by Al Williams
Three South Canterbury photographers have been recognised for images captured to highlight the value of waterways in the region.
The works of Tim Rimmer, Jeanette Newton and Michael Bajko Geraldine Historical Museum and Orari-Temuka-Opihi-Pareora Healthy Catchments Project meetings this month in a combined effort to draw attention to how the community uses and values water.
The competition was devised by Environment Canterbury community engagement co-ordinator Rhys Taylor and the Waihi Catchment Group, with help from South Canterbury photographer Geoff Cloake.
Mr Taylor said it was about “drawing attention to local waterways and how we use and value them .. This poster display features valued places in South Canterbury river catchments.”
The display was timed to accompany the project’s public meetings in November, February and March, including one to be held in Geraldine on Monday from 7pm at the Waihi Lodge, Mr Taylor said.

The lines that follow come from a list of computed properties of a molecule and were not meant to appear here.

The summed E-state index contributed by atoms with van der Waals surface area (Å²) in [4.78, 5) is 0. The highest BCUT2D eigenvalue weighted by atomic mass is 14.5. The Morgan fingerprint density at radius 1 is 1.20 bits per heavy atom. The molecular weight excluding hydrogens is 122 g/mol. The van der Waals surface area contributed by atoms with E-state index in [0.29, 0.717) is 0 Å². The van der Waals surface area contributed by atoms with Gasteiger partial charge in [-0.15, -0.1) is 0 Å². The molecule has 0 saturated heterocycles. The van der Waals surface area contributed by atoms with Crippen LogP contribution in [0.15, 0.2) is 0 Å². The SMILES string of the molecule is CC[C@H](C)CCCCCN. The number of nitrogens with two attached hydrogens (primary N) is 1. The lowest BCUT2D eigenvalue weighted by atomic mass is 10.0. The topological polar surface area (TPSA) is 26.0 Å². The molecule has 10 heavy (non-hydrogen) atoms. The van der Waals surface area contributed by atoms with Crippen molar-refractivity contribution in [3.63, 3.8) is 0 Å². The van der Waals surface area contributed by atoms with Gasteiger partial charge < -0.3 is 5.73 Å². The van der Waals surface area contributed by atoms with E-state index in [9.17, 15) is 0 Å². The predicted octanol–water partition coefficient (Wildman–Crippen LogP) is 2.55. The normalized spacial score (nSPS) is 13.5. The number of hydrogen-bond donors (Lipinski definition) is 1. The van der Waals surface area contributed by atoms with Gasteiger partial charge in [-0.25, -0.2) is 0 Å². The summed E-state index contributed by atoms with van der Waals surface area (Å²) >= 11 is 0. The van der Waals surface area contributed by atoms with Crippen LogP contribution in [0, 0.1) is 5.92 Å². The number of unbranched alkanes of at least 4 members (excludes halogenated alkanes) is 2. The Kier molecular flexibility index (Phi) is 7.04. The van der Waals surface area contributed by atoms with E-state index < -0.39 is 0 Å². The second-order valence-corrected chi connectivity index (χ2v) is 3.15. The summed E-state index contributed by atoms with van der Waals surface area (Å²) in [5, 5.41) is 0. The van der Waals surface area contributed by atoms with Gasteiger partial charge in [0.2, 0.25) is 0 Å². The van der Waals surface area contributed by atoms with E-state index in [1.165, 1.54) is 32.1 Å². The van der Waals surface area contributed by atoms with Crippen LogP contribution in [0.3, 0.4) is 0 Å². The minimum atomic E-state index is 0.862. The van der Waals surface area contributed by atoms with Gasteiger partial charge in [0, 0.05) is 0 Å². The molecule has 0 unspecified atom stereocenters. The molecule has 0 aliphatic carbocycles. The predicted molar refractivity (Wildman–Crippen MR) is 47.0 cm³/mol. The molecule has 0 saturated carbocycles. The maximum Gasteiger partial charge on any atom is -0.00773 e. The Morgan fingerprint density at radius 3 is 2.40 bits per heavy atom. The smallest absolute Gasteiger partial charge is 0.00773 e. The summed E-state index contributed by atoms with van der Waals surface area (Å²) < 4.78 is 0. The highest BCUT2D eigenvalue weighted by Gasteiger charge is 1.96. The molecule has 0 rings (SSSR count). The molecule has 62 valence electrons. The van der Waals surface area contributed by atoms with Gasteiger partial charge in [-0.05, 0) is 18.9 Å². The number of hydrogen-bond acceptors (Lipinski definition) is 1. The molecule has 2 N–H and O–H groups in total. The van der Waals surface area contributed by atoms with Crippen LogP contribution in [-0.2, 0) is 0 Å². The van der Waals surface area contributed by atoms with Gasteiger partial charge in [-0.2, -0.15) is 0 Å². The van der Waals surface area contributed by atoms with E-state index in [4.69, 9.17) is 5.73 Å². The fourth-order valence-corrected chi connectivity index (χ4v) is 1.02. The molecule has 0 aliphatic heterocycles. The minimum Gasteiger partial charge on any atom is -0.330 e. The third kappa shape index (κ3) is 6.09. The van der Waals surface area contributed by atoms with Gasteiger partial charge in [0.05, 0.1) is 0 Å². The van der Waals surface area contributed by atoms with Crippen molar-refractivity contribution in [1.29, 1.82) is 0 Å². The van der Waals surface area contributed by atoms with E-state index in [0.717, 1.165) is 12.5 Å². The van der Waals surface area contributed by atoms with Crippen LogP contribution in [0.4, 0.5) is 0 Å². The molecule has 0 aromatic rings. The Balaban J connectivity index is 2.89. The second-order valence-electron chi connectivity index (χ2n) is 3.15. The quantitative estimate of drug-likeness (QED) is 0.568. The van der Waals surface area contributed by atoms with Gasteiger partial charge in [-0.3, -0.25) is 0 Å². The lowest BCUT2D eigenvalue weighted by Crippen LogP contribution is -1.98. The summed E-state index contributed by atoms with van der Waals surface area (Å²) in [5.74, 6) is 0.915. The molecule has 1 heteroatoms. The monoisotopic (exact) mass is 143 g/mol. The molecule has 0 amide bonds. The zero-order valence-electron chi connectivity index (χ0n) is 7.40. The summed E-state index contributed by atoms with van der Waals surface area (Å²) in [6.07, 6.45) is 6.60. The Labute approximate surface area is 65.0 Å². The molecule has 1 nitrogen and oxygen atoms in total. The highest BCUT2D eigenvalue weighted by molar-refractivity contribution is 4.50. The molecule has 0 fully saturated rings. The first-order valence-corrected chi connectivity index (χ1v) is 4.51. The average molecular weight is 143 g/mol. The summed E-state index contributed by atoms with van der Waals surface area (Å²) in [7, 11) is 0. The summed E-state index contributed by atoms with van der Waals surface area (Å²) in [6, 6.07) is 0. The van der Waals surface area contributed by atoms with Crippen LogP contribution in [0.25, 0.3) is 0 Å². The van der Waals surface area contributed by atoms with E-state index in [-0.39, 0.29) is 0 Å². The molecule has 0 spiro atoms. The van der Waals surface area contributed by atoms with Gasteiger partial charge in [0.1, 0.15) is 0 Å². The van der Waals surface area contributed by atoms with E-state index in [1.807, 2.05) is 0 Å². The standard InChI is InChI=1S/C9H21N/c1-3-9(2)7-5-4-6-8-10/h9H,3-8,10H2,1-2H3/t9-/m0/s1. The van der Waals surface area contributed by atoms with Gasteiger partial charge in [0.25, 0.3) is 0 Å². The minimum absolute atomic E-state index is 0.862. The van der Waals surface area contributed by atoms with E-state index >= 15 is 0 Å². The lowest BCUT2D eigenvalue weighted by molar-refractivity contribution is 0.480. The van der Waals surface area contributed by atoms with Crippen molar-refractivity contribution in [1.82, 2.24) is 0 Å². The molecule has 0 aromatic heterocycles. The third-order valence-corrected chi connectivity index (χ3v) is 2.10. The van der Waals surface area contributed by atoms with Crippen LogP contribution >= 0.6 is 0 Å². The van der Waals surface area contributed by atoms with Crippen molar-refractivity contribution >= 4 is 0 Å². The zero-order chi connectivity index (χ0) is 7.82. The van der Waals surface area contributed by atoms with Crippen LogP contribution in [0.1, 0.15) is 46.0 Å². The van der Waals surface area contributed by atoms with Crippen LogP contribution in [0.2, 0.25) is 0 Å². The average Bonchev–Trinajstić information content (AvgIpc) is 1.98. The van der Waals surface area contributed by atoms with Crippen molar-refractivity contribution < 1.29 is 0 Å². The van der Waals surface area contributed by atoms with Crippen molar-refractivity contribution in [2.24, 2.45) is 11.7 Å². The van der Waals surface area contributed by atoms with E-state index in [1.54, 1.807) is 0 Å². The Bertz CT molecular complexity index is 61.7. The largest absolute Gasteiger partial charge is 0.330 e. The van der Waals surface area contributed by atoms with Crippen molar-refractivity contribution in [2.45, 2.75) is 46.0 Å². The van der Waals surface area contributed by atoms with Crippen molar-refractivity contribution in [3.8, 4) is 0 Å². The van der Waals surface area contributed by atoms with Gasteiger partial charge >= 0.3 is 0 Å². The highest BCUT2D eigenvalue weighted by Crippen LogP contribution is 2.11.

Project information and details of other meetings can be viewed at www.ecan.govt.nz/healthycatchments.
Changing rivers – A documentary set of up to four photos. Won by Tim Rimmer with a set featuring the Waihi River where it runs dry on the surface – the flow continues underground – near the town in a dry summer.
A place for wildlife – Birds, plants, fish and insects. Won by Jeanette Newton for her shags picture.
Beauty and delight in water – Light on water will sparkle, offer reflections, show patterns from filtered sunshine and shadows, the banks offer autumn tints of colour. Won by Michael Bajko for his picture of the Wainono Lagoon, near Waimate, looking beautiful despite its recent poor water quality.best shoesAir Jordan 1